TOKYO (Reuters) - The credibility of World Rugby’s campaign to rid the game of dangerous high tackles suffered a hefty blow on the opening weekend of the World Cup when what many thought was a cut-and-dried case for a red card was let go by match officials.
Australia winger Reece Hodge still faces a lengthy ban after being cited on Sunday for the tackle on Fiji flanker Peceli Yato in the 26th minute of his side’s come-from-behind 39-21 victory in Sapporo on Saturday.
Retroactive action, however, will not change the fact that Fiji lost the best player on the field up to that point for the rest of the match, as well as for Wednesday’s game against Uruguay as Yato fulfils concussion protocols.
World Rugby had made much of the clarity of their framework for dangerous and high tackles ahead of the World Cup, even screening a video of the decision process for the media at a briefing in Tokyo on Monday.
Although few are suggesting any malicious intent on Hodge’s part, former England captain Lawrence Dallaglio certainly felt the tackle fulfilled the first two stages of the process and that there appeared to be little basis for a plea of mitigation.
“Is it high? Yes. Is there head contact? Yes. World Rugby is very clear on this,” Dallaglio said on Britain’s ITV.
Dallaglio was not alone, with many media pundits blasting the decision, while there were rumblings too on social media from those who believe top-tier nations get preferential treatment from officials.
To make matters worse, Fiji captain Dom Waqaniburotu said he had asked the referee to check the incident with the Television Match Official (TMO) when it was missed on field. He was told the tackle had been cleared.
World Rugby chief executive Brett Gosper said on Tuesday he felt that, with the training they had received and the technology at their disposal, match officials were better prepared to deliver consistency than at any previous World Cup.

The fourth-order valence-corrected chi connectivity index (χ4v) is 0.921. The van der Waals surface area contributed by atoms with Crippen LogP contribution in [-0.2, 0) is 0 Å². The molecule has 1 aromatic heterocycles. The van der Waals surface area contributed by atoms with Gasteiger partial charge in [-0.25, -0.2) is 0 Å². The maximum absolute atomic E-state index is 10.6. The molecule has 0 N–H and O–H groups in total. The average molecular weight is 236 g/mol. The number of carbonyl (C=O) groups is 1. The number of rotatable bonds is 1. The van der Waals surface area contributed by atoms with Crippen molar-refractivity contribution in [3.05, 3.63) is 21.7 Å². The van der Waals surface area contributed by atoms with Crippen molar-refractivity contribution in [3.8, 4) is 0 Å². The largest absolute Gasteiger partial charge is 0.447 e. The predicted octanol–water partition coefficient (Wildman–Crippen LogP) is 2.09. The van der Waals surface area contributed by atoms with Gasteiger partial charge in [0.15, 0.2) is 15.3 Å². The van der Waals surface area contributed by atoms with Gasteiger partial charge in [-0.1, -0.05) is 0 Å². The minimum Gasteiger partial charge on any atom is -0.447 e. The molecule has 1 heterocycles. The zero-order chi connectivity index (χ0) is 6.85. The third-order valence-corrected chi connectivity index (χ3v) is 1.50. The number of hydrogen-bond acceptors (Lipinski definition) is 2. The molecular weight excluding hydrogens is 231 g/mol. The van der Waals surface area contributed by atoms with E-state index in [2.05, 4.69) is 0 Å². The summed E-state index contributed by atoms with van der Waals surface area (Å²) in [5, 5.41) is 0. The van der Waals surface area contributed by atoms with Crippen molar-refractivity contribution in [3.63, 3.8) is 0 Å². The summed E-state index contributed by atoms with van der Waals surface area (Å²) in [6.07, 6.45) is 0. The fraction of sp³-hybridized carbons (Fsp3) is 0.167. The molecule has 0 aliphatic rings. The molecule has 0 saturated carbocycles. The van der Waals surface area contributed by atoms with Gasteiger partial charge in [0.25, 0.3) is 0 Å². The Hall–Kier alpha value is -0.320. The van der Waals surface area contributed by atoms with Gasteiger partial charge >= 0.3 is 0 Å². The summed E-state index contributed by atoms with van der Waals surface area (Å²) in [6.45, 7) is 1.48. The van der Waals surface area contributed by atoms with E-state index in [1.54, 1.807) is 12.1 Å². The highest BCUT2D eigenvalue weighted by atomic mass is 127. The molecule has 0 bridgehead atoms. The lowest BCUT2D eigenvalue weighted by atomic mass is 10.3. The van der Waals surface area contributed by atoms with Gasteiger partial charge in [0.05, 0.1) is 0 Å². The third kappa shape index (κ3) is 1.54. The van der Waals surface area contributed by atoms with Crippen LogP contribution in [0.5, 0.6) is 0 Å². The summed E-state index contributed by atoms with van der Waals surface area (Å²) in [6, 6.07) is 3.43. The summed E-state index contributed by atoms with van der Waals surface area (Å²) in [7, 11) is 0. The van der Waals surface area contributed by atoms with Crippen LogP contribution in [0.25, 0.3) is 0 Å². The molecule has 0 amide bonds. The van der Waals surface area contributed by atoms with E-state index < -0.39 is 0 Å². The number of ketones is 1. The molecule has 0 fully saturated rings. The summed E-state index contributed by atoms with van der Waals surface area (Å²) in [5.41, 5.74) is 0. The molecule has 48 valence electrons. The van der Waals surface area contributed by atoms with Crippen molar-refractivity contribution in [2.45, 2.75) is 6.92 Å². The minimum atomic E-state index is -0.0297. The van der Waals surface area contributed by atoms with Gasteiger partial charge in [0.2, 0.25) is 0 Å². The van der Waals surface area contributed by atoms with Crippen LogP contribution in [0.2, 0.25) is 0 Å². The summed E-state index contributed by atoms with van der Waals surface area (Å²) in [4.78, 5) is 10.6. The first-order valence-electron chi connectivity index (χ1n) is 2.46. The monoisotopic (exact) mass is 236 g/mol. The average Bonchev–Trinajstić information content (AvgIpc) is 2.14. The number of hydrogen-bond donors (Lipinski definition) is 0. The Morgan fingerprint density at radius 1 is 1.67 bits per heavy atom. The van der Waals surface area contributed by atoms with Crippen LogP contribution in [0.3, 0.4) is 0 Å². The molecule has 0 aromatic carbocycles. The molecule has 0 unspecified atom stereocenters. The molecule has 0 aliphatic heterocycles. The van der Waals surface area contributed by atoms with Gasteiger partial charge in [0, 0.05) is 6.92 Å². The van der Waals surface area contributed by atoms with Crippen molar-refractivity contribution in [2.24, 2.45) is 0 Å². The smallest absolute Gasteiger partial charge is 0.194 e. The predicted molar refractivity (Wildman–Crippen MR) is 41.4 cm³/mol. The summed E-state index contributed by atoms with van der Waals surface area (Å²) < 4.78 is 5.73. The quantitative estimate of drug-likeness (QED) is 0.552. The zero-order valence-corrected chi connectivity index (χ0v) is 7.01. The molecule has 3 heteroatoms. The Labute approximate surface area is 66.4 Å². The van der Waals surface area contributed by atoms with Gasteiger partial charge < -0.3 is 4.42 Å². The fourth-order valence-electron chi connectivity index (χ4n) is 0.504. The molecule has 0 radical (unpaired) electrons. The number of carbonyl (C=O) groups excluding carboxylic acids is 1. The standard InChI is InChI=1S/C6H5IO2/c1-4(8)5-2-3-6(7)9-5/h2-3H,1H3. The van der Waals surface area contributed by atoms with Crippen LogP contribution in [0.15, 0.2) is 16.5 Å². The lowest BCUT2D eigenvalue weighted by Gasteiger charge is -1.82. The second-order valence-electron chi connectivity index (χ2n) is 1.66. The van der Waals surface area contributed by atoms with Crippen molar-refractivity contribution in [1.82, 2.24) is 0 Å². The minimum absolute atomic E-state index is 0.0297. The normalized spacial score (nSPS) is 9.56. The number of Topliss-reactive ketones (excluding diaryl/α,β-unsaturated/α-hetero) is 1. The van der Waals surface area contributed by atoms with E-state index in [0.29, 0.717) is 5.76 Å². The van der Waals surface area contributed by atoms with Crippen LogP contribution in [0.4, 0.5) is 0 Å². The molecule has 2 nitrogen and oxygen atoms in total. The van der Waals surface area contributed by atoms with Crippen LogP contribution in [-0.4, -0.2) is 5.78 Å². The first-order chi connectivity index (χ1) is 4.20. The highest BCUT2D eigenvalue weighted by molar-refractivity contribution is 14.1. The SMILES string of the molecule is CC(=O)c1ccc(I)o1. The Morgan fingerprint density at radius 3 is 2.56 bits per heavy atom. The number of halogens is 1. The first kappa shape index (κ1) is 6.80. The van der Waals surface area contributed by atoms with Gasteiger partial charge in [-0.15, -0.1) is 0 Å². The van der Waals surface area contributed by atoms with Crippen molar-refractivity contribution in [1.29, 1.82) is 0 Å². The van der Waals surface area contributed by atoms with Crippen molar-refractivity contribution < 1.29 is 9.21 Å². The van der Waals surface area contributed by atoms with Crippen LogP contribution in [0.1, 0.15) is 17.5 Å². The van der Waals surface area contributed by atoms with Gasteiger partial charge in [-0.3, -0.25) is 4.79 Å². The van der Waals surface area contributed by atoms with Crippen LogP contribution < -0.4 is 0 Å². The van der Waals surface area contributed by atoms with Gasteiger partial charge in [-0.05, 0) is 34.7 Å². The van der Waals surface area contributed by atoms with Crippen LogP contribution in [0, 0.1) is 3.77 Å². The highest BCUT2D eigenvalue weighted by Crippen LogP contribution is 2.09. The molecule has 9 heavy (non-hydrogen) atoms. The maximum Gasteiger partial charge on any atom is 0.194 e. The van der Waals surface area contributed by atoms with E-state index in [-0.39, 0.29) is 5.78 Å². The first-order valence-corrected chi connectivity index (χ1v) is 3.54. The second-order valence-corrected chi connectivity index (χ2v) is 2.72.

However, if the citing committee decides this week that Hodge was guilty of a dangerous tackle, questions will again be raised about the system.
Argentina coach Mario Ledesma also lambasted the referee after the Pumas lost 23-21 to France on Saturday, accusing Australia’s Angus Gardner of missing blatant fouls as his side chased what would have been a winning score.
Rugby union has always been unusual as a sport because of the influence a referee’s interpretation of the laws can have on a match, with the best officials using the latitude they are allowed to keep the game flowing.
It also means, though, that complaints about inconsistency are common, while coaches often use their pre-match press conferences to point out areas in the opposing team’s play they would like referees to focus on.
There was plenty of discussion before the World Cup about how the focus on dangerous hits was changing the breakdown, while South Africa coach Rassie Erasmus said he thought successful teams got the benefit of 50-50 decisions.
Erasmus made his comments in the run-up to Saturday’s blockbuster clash with New Zealand in Yokohama but if they were intended to sway French referee Jerome Garces, it did not work.
The Springboks were penalised far more than the All Blacks as they succumbed to a 23-13 defeat, triggering outrage among their fans.
And even the victorious All Blacks were not entirely clear about how Garces was policing the game.
“(South Africa) breached us pretty easily on some occasions and maybe some of the things we were looking for with the ref didn’t help us either,” said scrumhalf Aaron Smith. “We were moaning a bit, ‘what is that? what is that?’”
Reporting by Nick Mulvenney, editing by Tony Lawrence